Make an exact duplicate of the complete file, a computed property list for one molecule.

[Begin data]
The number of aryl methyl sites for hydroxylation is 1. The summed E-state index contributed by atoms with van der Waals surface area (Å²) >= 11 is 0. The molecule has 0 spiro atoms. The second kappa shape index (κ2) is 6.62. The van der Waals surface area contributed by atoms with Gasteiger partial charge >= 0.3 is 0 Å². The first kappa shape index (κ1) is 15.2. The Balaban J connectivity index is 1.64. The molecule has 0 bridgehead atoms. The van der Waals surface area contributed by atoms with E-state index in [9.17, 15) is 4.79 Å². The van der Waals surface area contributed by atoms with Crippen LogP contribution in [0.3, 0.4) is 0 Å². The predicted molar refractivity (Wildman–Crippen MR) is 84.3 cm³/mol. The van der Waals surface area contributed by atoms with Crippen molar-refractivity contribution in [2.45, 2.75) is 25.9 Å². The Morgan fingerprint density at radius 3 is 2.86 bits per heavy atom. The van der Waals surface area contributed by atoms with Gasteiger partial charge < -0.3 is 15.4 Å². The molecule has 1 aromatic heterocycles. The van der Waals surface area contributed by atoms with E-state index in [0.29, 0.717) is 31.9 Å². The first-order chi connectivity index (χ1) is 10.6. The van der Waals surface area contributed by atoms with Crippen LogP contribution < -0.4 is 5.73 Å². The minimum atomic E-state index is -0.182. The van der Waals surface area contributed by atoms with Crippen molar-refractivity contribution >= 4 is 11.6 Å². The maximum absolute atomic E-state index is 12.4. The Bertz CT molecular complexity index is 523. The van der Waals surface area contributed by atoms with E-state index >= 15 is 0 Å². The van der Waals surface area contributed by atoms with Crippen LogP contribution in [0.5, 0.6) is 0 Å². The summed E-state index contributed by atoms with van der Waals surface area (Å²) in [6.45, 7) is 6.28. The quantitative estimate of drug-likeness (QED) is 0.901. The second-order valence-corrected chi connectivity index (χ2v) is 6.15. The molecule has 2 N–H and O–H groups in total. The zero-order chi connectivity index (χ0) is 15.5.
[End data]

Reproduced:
The number of aryl methyl sites for hydroxylation is 1. The summed E-state index contributed by atoms with van der Waals surface area (Å²) >= 11 is 0. The molecule has 0 spiro atoms. The second kappa shape index (κ2) is 6.62. The van der Waals surface area contributed by atoms with Gasteiger partial charge >= 0.3 is 0 Å². The first kappa shape index (κ1) is 15.2. The Balaban J connectivity index is 1.64. The molecule has 0 bridgehead atoms. The van der Waals surface area contributed by atoms with E-state index in [9.17, 15) is 4.79 Å². The van der Waals surface area contributed by atoms with Crippen LogP contribution in [0.3, 0.4) is 0 Å². The predicted molar refractivity (Wildman–Crippen MR) is 84.3 cm³/mol. The van der Waals surface area contributed by atoms with Crippen molar-refractivity contribution in [2.45, 2.75) is 25.9 Å². The Morgan fingerprint density at radius 3 is 2.86 bits per heavy atom. The van der Waals surface area contributed by atoms with Gasteiger partial charge < -0.3 is 15.4 Å². The molecule has 1 aromatic heterocycles. The van der Waals surface area contributed by atoms with E-state index in [0.29, 0.717) is 31.9 Å². The first-order chi connectivity index (χ1) is 10.6. The van der Waals surface area contributed by atoms with Crippen LogP contribution < -0.4 is 5.73 Å². The minimum atomic E-state index is -0.182. The van der Waals surface area contributed by atoms with Crippen molar-refractivity contribution >= 4 is 11.6 Å². The maximum absolute atomic E-state index is 12.4. The Bertz CT molecular complexity index is 523. The van der Waals surface area contributed by atoms with E-state index >= 15 is 0 Å². The van der Waals surface area contributed by atoms with Crippen LogP contribution in [0.5, 0.6) is 0 Å². The summed E-state index contributed by atoms with van der Waals surface area (Å²) in [6.45, 7) is 6.28. The quantitative estimate of drug-likeness (QED) is 0.901. The second-order valence-corrected chi connectivity index (χ2v) is 6.15. The molecule has 2 N–H and O–H groups in total. The zero-order chi connectivity index (χ0) is 15.5.